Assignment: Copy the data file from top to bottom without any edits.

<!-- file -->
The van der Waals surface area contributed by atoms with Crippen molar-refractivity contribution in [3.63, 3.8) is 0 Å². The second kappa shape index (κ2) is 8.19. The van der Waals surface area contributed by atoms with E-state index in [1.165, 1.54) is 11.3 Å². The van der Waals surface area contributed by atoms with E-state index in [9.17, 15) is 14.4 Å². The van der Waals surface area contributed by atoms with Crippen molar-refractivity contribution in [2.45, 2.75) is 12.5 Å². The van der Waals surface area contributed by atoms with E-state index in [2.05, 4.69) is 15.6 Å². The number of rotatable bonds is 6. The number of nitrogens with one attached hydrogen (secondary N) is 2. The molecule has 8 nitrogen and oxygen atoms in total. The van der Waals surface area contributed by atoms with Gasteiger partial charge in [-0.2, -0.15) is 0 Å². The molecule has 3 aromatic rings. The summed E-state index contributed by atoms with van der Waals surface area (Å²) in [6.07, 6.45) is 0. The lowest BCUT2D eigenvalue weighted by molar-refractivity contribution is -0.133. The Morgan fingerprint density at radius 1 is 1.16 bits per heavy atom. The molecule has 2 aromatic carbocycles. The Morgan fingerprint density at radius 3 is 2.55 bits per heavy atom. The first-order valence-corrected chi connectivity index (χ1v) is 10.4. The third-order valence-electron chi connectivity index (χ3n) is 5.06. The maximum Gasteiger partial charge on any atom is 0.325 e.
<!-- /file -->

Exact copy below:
The van der Waals surface area contributed by atoms with Crippen molar-refractivity contribution in [3.63, 3.8) is 0 Å². The second kappa shape index (κ2) is 8.19. The van der Waals surface area contributed by atoms with E-state index in [1.165, 1.54) is 11.3 Å². The van der Waals surface area contributed by atoms with E-state index in [9.17, 15) is 14.4 Å². The van der Waals surface area contributed by atoms with Crippen molar-refractivity contribution in [2.45, 2.75) is 12.5 Å². The van der Waals surface area contributed by atoms with E-state index in [2.05, 4.69) is 15.6 Å². The number of rotatable bonds is 6. The number of nitrogens with one attached hydrogen (secondary N) is 2. The molecule has 8 nitrogen and oxygen atoms in total. The van der Waals surface area contributed by atoms with Gasteiger partial charge in [-0.2, -0.15) is 0 Å². The molecule has 3 aromatic rings. The summed E-state index contributed by atoms with van der Waals surface area (Å²) in [6.07, 6.45) is 0. The lowest BCUT2D eigenvalue weighted by molar-refractivity contribution is -0.133. The Morgan fingerprint density at radius 1 is 1.16 bits per heavy atom. The molecule has 2 aromatic carbocycles. The Morgan fingerprint density at radius 3 is 2.55 bits per heavy atom. The first-order valence-corrected chi connectivity index (χ1v) is 10.4. The third-order valence-electron chi connectivity index (χ3n) is 5.06. The maximum Gasteiger partial charge on any atom is 0.325 e.